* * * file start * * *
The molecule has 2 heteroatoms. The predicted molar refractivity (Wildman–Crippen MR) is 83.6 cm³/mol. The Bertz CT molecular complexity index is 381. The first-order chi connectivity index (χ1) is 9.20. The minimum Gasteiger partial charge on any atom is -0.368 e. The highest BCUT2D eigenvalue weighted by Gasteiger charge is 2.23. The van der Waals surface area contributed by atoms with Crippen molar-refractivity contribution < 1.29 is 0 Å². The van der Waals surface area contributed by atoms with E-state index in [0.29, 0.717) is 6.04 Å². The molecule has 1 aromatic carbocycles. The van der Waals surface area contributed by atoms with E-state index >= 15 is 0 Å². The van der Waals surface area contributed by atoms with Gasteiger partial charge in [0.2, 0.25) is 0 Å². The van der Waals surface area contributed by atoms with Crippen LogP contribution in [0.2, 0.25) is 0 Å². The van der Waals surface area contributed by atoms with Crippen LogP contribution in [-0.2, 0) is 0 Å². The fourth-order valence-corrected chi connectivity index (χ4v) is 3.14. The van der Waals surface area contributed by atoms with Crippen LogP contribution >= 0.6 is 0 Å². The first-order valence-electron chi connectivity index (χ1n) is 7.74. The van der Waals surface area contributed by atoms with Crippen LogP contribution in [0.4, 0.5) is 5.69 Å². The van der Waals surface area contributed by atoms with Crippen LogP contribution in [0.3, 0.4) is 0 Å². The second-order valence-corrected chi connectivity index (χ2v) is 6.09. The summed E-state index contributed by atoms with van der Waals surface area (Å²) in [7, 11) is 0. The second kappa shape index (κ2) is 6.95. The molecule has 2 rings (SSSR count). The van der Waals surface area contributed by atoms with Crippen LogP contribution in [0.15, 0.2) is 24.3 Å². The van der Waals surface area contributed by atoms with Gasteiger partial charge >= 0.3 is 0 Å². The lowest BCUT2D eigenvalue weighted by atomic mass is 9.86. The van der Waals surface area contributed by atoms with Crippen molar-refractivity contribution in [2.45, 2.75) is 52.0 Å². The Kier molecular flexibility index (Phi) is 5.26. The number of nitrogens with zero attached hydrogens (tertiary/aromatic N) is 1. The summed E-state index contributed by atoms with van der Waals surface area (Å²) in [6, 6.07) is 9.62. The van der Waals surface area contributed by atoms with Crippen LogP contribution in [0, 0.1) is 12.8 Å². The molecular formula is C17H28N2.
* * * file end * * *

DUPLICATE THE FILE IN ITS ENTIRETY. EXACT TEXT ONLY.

The molecule has 2 heteroatoms. The predicted molar refractivity (Wildman–Crippen MR) is 83.6 cm³/mol. The Bertz CT molecular complexity index is 381. The first-order chi connectivity index (χ1) is 9.20. The minimum Gasteiger partial charge on any atom is -0.368 e. The highest BCUT2D eigenvalue weighted by Gasteiger charge is 2.23. The van der Waals surface area contributed by atoms with Crippen molar-refractivity contribution < 1.29 is 0 Å². The van der Waals surface area contributed by atoms with E-state index in [0.29, 0.717) is 6.04 Å². The molecule has 1 aromatic carbocycles. The van der Waals surface area contributed by atoms with E-state index >= 15 is 0 Å². The van der Waals surface area contributed by atoms with Gasteiger partial charge in [0.2, 0.25) is 0 Å². The van der Waals surface area contributed by atoms with Crippen LogP contribution in [0.2, 0.25) is 0 Å². The van der Waals surface area contributed by atoms with Crippen LogP contribution in [-0.2, 0) is 0 Å². The fourth-order valence-corrected chi connectivity index (χ4v) is 3.14. The van der Waals surface area contributed by atoms with Crippen LogP contribution >= 0.6 is 0 Å². The first-order valence-electron chi connectivity index (χ1n) is 7.74. The van der Waals surface area contributed by atoms with Crippen LogP contribution in [0.4, 0.5) is 5.69 Å². The van der Waals surface area contributed by atoms with Crippen LogP contribution in [0.3, 0.4) is 0 Å². The second-order valence-corrected chi connectivity index (χ2v) is 6.09. The summed E-state index contributed by atoms with van der Waals surface area (Å²) in [7, 11) is 0. The second kappa shape index (κ2) is 6.95. The molecule has 2 rings (SSSR count). The van der Waals surface area contributed by atoms with Crippen LogP contribution in [0.15, 0.2) is 24.3 Å². The van der Waals surface area contributed by atoms with Gasteiger partial charge >= 0.3 is 0 Å². The lowest BCUT2D eigenvalue weighted by atomic mass is 9.86. The van der Waals surface area contributed by atoms with Crippen molar-refractivity contribution in [2.45, 2.75) is 52.0 Å². The Kier molecular flexibility index (Phi) is 5.26. The number of nitrogens with zero attached hydrogens (tertiary/aromatic N) is 1. The summed E-state index contributed by atoms with van der Waals surface area (Å²) in [6, 6.07) is 9.62. The van der Waals surface area contributed by atoms with Crippen LogP contribution in [0, 0.1) is 12.8 Å². The molecular formula is C17H28N2.